Because I didn’t know all of this at first, I took on my first few freelancing jobs at prices that, today, I would turn down. I’ve learned a lot more about how to manage my time and estimate the time it will take to work on a project. I can use these estimations to determine what is a fair price. I might go a little lower if I really need the job, but if the price is too low, I’ll decline a job and seek something else.

However, when working with a repeat client, I’m writing for someone who already expects a certain low price, because I’ve already done a job for them at that price. This leads to an awkward need for negotiations. If I suddenly ask for a much higher fee than the original job, the client may think they are being ripped off. If, on the other hand, I work for the lower price, I may be making less than minimum wage. When I first bid on jobs at lower prices, I didn’t know any better, since I was bad at estimating the time a job would take. Therefore with those early jobs, if I got paid less than I should have, it was only my own fault. On future jobs, however, I need to make sure I only accept jobs that have a price that is worth my time, considering that I’m a college-educated writer with more experience and skill than some others who might be willing to work cheap.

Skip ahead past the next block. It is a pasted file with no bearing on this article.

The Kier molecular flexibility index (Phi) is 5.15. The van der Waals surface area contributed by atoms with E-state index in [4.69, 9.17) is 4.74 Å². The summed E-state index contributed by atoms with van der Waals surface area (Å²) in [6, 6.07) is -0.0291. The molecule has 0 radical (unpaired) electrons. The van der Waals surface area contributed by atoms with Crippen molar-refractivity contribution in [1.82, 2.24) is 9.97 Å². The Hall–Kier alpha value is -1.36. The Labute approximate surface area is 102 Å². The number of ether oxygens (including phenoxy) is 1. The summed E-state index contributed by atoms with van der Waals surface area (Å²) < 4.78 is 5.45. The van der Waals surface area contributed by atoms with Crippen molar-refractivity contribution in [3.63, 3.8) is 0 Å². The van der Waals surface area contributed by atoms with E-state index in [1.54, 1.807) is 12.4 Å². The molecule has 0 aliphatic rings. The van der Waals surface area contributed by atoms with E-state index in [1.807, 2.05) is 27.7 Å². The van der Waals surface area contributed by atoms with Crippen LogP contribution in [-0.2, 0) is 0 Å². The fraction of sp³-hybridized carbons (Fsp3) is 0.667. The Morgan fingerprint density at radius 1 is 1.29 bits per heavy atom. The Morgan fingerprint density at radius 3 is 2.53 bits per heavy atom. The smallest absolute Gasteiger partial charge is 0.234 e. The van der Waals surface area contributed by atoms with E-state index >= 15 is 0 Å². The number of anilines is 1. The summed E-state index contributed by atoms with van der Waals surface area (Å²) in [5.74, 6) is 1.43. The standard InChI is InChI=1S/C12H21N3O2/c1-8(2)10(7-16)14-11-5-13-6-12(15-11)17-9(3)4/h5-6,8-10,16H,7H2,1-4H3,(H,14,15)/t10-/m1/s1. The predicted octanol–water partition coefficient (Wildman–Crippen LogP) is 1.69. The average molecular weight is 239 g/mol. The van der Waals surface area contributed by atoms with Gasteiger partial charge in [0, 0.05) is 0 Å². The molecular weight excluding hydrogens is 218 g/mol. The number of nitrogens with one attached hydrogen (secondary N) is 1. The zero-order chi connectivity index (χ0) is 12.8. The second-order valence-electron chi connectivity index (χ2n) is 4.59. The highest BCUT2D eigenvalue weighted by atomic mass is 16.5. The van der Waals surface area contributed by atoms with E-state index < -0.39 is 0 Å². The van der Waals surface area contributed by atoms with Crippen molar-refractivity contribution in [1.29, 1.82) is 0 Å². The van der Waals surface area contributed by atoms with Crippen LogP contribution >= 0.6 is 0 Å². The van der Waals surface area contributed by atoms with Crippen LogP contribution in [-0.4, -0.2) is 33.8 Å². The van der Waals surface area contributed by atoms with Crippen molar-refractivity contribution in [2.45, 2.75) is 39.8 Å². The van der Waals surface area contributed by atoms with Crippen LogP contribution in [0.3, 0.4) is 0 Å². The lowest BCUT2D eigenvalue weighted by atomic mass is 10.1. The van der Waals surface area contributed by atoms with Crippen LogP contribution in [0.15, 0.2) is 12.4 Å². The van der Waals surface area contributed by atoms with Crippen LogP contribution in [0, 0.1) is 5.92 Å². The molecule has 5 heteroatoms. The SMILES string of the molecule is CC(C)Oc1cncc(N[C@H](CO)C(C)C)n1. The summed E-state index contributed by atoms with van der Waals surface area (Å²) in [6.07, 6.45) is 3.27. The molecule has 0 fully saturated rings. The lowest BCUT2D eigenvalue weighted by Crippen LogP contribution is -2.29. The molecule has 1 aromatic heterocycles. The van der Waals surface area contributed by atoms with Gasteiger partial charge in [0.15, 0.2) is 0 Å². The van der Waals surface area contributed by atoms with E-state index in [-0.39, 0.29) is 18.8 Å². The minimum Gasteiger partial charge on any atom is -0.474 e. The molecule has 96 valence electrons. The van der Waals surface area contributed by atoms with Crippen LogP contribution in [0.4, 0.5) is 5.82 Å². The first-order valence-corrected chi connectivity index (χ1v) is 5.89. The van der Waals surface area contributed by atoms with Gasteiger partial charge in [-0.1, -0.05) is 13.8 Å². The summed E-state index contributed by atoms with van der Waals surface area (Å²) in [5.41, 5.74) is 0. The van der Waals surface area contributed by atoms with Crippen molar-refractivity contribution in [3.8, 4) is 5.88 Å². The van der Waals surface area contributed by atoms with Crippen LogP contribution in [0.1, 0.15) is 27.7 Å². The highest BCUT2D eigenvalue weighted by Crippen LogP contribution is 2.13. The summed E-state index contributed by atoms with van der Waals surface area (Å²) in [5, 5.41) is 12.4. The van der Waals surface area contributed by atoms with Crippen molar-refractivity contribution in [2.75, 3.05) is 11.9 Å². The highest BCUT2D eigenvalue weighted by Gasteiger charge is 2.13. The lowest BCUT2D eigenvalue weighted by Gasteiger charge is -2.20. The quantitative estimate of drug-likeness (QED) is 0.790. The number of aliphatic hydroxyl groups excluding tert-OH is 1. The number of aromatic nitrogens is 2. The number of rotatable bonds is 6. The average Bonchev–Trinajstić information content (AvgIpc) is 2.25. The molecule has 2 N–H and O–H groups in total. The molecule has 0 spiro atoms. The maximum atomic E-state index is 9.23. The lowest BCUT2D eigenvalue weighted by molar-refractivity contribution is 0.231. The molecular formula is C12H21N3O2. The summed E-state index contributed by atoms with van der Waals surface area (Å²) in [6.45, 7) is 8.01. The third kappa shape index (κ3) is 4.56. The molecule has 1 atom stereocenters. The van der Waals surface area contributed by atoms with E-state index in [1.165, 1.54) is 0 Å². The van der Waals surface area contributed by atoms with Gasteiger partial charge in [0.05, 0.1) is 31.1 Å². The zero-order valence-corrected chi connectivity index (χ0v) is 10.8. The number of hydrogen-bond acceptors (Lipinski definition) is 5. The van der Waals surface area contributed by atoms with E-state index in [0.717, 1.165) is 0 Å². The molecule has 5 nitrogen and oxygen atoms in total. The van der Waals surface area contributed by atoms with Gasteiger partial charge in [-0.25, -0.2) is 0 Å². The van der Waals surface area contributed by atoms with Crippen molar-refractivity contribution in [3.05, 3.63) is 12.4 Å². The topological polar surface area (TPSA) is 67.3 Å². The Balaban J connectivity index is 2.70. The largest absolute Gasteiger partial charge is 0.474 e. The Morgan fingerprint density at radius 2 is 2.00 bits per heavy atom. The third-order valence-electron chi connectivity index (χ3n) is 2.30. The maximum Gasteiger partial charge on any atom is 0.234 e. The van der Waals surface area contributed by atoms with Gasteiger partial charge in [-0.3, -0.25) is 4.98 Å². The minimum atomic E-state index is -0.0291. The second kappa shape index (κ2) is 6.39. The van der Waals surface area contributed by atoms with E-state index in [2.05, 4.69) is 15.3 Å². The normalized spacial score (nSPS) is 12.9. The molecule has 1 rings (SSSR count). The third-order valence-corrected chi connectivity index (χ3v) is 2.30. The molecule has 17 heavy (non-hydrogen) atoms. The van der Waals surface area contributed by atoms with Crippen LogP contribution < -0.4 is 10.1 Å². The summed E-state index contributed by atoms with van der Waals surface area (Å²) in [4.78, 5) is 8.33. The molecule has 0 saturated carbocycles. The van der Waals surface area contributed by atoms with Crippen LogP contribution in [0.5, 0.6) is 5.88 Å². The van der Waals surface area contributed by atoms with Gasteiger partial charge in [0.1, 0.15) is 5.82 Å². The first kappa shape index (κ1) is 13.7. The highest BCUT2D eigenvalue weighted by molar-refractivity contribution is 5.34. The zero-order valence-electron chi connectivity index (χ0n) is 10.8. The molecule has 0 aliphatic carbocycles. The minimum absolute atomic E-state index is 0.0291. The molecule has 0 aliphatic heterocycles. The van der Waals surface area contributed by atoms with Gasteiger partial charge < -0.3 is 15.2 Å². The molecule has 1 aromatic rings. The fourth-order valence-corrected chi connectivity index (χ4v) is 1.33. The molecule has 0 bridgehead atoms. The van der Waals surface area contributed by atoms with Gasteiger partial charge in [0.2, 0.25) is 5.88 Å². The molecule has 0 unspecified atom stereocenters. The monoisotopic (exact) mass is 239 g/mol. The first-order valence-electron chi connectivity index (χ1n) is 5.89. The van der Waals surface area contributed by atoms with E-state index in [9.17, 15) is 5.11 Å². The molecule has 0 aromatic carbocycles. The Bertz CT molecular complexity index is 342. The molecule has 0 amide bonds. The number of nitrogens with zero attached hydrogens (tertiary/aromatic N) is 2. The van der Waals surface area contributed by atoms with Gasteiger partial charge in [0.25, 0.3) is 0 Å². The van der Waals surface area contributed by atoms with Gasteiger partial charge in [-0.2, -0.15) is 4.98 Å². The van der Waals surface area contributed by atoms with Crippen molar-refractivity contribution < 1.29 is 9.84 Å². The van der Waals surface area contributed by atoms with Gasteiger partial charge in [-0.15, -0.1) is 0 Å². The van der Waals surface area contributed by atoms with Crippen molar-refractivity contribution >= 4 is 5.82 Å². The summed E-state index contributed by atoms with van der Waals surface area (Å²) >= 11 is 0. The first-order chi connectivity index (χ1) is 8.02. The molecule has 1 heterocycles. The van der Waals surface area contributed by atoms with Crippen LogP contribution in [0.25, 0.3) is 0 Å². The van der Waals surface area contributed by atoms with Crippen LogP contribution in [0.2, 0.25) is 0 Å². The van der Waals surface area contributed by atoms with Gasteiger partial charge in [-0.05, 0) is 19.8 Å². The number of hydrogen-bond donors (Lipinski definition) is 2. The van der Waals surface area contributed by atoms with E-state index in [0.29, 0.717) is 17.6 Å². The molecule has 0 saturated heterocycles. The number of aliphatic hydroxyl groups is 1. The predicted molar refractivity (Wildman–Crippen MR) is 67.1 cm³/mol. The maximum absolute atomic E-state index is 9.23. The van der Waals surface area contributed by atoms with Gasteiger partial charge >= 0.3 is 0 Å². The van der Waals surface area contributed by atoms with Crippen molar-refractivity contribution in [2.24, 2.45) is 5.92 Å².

Negotiating can be difficult, since a client generally has their own standards of what they can afford to pay. Just as I need to make sure I’m earning enough to pay my bills, a client needs to make sure they aren’t overpaying and ruining their budget. Since I do ghostwriting, I generally assume my clients will be publishing the documents I write for them under their own names. They’re most likely doing so with the intent of earning money for themselves. If they have to pay too high of a fee for the document before they publish it, it could seriously hurt their ability to make money off the publication.